UC Davis’ official colors are blue and gold, but the campus is receiving more and more recognition these days for green — as in sustainability, for everything from bicycling to building design, and in operation and maintenance of existing buildings.
And let’s not forget our Greenovation Award for efforts to keep an estimated 12 tons of lab glove waste out of the landfill.
Not only that, but the campus has once again made The Princeton Review’s guide to green colleges.
Energy Efficiency and Sustainability Best Practice Awards — These are given annually in connection with the California Higher Education Sustainability Conference, a joint project of UC, the California State University system, California Community Colleges and private colleges.
This year’s conference (with awards presentation) is scheduled June 16-20 at San Diego State University. UC Davis is due to receive three awards:
• Overall sustainable design — for the Jess S. Jackson Sustainable Winery Building, which opened in 2013 at the Robert Mondavi Institute for Wine and Food Science. The Jackson building, for research on sustainable winery practices, encompasses 8,500 square foot in a pre-engineered metal structure with a significantly upgraded thermal envelope (super insulated and ultra low air filtration), enabling compressor-free cooling. In addition, the building's slab contains tubing for cooling in summer and heating in winter. Energy efficient lighting, ample daylight, low electrical loads and a rooftop photovoltaic array also contribute to exceptional energy performance. UC Davis is seeking net zero energy certification for the building.
• HVAC (heating, ventilation and air conditioning) design/retrofit — in the Plant and Environmental Sciences Building, where a lighting retrofit project with occupancy sensors (under the campus’s Smart Lighting Initiative) has been expanded to tie HVAC to the same occupancy sensors — creating a synergy between energy efficiency measures. The project, including a variable air volume system, is expected to reduce the building’s consumption of electricity by 34 percent and of natural gas by 38 percent. Work is due for completion in July. Similar projects are underway or planned in conjunction with lighting retrofits in other buildings, but PES is the first lab building to get the lighting and HVAC occupancy sensors.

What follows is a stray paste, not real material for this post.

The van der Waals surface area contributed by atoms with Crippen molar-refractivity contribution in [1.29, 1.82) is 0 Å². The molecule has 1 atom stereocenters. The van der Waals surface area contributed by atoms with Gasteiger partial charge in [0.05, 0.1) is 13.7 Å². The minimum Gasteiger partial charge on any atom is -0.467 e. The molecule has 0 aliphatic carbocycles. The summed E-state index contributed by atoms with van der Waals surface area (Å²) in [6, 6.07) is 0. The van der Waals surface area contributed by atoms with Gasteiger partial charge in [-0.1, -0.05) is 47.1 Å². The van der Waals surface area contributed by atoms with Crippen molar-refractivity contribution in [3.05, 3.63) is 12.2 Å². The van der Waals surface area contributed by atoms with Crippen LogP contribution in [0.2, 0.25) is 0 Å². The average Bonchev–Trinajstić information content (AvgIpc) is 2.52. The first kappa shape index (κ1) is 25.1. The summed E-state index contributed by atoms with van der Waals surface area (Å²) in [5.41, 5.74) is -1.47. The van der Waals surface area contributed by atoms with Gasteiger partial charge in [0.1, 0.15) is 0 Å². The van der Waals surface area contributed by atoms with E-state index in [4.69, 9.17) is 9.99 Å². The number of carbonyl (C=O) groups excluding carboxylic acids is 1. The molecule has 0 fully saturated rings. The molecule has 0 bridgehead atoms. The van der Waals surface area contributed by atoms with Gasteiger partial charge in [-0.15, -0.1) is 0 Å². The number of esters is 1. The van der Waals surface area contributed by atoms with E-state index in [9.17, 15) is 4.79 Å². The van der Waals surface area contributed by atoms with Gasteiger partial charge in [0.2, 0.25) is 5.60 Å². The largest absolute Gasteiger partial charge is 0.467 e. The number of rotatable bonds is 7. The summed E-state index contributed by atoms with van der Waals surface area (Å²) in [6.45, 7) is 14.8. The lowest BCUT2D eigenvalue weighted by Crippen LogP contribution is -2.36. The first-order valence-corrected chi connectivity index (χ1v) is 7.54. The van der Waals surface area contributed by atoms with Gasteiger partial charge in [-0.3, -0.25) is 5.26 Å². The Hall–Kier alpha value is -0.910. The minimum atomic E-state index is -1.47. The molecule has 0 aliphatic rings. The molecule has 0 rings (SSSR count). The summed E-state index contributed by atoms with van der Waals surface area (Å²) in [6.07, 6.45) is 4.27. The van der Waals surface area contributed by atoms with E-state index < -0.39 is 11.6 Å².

• Transportation — Recognizing the UC Davis Bicycle Program for shepherding a bicycling environment that earned not one but two top awards from the League of American Bicyclists in 2013: platinum Bike Friendly University and platinum Bike Friendly Business.
Read about all of the Energy Efficiency and Best Practice Awards for 2014, and the UC news release about all of UC’s awards.
LEED (Leadership in Energy and Environmental Design) — For the first time in the U.S. Green Building Council’s LEED program, UC Davis has received certifications in the category for existing buildings (operations and maintenance), earning silver status for Student Housing’s upgrades to Emerson and Webster halls in the Cuarto residence area.
• Water efficiency — Upgraded toilets (1.6 gallons per flush), shower heads (1.5 gallons per minute) and faucets (1 gpm). In each hall, water use is down almost 38 percent compared with the LEED baseline.
• Energy and atmosphere — Student Housing retrofitted both buildings with smart thermostats (cutting energy consumption by an average of 17 percent), occupancy sensors to cut lighting load, and energy-saving compact fluorescent lamps in all task lighting; and replaced the heating-cooling plant on the Emerson roof. The retrofits led to Energy Star labels for both buildings; Emerson earned an Energy Star score of 77, which means the building performs better than at least 77 percent of similar buildings nationwide, and Webster earned an Energy Star score of 75.
• Indoor environmental quality — Each hall received points for implementing a high-performance green cleaning program that has become the standard in Student Housing properties. This includes purchasing green cleaning products, implementing green cleaning practices and using green cleaning equipment.